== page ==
Gunmen opened fire on a political rally in the Pakistani city of Karachi on Tuesday, killing at least nine people and sparking rioting, police said.
The violence was a reminder of the port city's volatility. It is home to several political parties with armed wings that extort its citizens and feud among themselves, leading to frequent outbreaks of violence.
City police chief Akhtar Gorchani said nine people were killed and more then 30 wounded in shootouts. Another police officer, Mohammed Amir, said the attackers fired on a rally held by Awami Tehrik, a small nationalist group, and it was attended by members of several other parties in the city.
Several cars and shops were burned following the incident.
It was unclear who the attackers were, Amir said. He said authorities were trying to restore order.
Karachi is home to 18 million people and is the commercial hub of Pakistan. But it is riven with ethnic, political and sectarian tensions, and is also believed to be a hiding place for Taliban and al-Qaida militants.
The latest violence there started hours after the Pakistani Navy said it had court-martialed three officers for "negligence" in connection with a dramatic Taliban attack on a naval base in the southern port city of Karachi last year.
The brazen, 18-hour assault on Naval Station Mehran last May destroyed two U.S.-supplied surveillance aircraft and killed 10 people on the base.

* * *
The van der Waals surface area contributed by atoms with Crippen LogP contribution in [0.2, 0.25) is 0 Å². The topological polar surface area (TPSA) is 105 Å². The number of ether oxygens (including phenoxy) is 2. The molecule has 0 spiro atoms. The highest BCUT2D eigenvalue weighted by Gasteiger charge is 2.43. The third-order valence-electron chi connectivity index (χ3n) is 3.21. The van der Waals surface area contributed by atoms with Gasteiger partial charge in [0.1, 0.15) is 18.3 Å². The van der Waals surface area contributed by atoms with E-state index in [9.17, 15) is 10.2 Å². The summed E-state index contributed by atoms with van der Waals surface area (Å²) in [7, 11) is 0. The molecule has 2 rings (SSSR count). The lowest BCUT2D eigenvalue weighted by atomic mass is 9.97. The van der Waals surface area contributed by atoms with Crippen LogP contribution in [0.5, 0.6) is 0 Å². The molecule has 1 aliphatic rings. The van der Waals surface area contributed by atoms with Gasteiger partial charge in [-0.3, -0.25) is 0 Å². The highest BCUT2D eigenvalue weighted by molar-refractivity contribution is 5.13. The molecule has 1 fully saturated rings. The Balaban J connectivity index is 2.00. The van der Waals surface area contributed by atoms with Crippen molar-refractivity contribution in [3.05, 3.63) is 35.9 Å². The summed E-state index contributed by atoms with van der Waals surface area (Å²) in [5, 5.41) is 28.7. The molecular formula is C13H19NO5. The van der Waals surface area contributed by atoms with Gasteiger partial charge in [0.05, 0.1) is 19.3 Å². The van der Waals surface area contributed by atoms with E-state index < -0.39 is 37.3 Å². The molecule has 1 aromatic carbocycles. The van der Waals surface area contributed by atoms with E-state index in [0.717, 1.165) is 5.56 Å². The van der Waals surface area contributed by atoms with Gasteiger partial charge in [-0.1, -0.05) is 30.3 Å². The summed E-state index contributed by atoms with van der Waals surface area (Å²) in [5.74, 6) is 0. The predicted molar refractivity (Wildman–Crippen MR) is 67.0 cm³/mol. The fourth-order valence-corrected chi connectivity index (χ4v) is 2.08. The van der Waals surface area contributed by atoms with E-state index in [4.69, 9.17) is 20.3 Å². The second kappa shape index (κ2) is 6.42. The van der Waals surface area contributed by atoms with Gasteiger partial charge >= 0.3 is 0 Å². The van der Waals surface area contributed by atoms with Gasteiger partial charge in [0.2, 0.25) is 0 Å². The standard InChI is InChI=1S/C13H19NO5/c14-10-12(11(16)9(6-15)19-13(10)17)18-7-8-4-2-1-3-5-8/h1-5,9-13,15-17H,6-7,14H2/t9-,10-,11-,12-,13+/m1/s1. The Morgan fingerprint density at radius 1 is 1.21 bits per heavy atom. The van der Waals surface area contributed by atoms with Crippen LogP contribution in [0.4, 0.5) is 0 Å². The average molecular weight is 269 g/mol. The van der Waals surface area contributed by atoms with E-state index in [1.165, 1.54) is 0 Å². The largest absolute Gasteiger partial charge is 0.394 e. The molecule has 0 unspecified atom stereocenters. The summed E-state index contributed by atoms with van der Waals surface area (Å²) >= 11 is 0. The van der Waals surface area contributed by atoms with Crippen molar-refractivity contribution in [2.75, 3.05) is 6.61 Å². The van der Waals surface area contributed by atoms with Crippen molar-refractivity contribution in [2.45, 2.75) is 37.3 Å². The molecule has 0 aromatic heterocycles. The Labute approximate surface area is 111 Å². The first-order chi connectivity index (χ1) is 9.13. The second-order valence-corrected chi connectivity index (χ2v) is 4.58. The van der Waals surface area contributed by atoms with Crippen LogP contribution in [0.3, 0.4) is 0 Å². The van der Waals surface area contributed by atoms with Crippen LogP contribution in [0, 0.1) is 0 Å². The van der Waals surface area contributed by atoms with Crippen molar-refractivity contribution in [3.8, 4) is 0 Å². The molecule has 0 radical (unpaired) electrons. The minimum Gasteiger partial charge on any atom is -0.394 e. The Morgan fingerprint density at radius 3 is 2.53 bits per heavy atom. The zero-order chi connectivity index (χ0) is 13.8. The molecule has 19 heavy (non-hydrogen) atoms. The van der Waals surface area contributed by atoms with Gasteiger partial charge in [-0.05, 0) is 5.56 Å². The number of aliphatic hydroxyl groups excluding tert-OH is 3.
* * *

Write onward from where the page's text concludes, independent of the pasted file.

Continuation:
The ability of the militants to penetrate the high-security base led to speculation they may have had inside information or assistance.
The three naval officers were punished for "negligence in their duty performance," but there was no evidence they were linked to the militants or helped them attack the base, said Navy spokesman Commodore Irfanul Haq. He declined to identify the names or ranks of the officers, or provide details about their punishment.
Military personnel who are court-martialed in Pakistan can be stripped of their rank and kicked out of the force, depending on the severity of the verdict handed down by the military court. They could also be demoted in rank.
The base attack was an embarrassment for the Pakistani military, especially since it came about three weeks after U.S. commandos killed al-Qaida chief Osama bin Laden in a covert raid in the northwest Pakistani town of Abbottabad. The operation outraged Pakistani officials because they were not told about it beforehand and left the Pakistani military red-faced because they were unable to stop it.
The Pakistani Taliban claimed responsibility for the base attack and said it was in retaliation for the killing of bin Laden.
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